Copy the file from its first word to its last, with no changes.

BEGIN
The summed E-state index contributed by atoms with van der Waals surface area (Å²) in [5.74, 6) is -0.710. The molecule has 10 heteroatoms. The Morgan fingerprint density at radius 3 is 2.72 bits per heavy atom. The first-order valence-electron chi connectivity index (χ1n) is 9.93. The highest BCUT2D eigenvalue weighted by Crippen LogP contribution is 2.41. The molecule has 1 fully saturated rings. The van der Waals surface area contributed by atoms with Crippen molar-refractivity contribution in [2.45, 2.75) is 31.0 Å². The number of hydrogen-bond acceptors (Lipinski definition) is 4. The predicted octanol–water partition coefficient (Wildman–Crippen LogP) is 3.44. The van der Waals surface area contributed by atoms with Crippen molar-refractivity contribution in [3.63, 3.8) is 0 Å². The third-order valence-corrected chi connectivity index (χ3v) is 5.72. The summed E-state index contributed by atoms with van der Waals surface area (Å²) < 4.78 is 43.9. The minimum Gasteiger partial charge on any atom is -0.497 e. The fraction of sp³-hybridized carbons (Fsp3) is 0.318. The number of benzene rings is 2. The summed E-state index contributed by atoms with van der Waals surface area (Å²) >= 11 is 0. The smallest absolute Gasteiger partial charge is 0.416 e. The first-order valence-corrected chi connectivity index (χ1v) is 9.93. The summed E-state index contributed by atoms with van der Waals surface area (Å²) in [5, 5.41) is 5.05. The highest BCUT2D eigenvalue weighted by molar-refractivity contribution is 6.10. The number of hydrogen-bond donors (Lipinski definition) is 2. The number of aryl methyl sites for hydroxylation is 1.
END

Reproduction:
The summed E-state index contributed by atoms with van der Waals surface area (Å²) in [5.74, 6) is -0.710. The molecule has 10 heteroatoms. The Morgan fingerprint density at radius 3 is 2.72 bits per heavy atom. The first-order valence-electron chi connectivity index (χ1n) is 9.93. The highest BCUT2D eigenvalue weighted by Crippen LogP contribution is 2.41. The molecule has 1 fully saturated rings. The van der Waals surface area contributed by atoms with Crippen molar-refractivity contribution in [2.45, 2.75) is 31.0 Å². The number of hydrogen-bond acceptors (Lipinski definition) is 4. The predicted octanol–water partition coefficient (Wildman–Crippen LogP) is 3.44. The van der Waals surface area contributed by atoms with Crippen molar-refractivity contribution in [3.63, 3.8) is 0 Å². The third-order valence-corrected chi connectivity index (χ3v) is 5.72. The summed E-state index contributed by atoms with van der Waals surface area (Å²) < 4.78 is 43.9. The minimum Gasteiger partial charge on any atom is -0.497 e. The fraction of sp³-hybridized carbons (Fsp3) is 0.318. The number of benzene rings is 2. The summed E-state index contributed by atoms with van der Waals surface area (Å²) >= 11 is 0. The smallest absolute Gasteiger partial charge is 0.416 e. The first-order valence-corrected chi connectivity index (χ1v) is 9.93. The summed E-state index contributed by atoms with van der Waals surface area (Å²) in [5, 5.41) is 5.05. The highest BCUT2D eigenvalue weighted by molar-refractivity contribution is 6.10. The number of hydrogen-bond donors (Lipinski definition) is 2. The number of aryl methyl sites for hydroxylation is 1.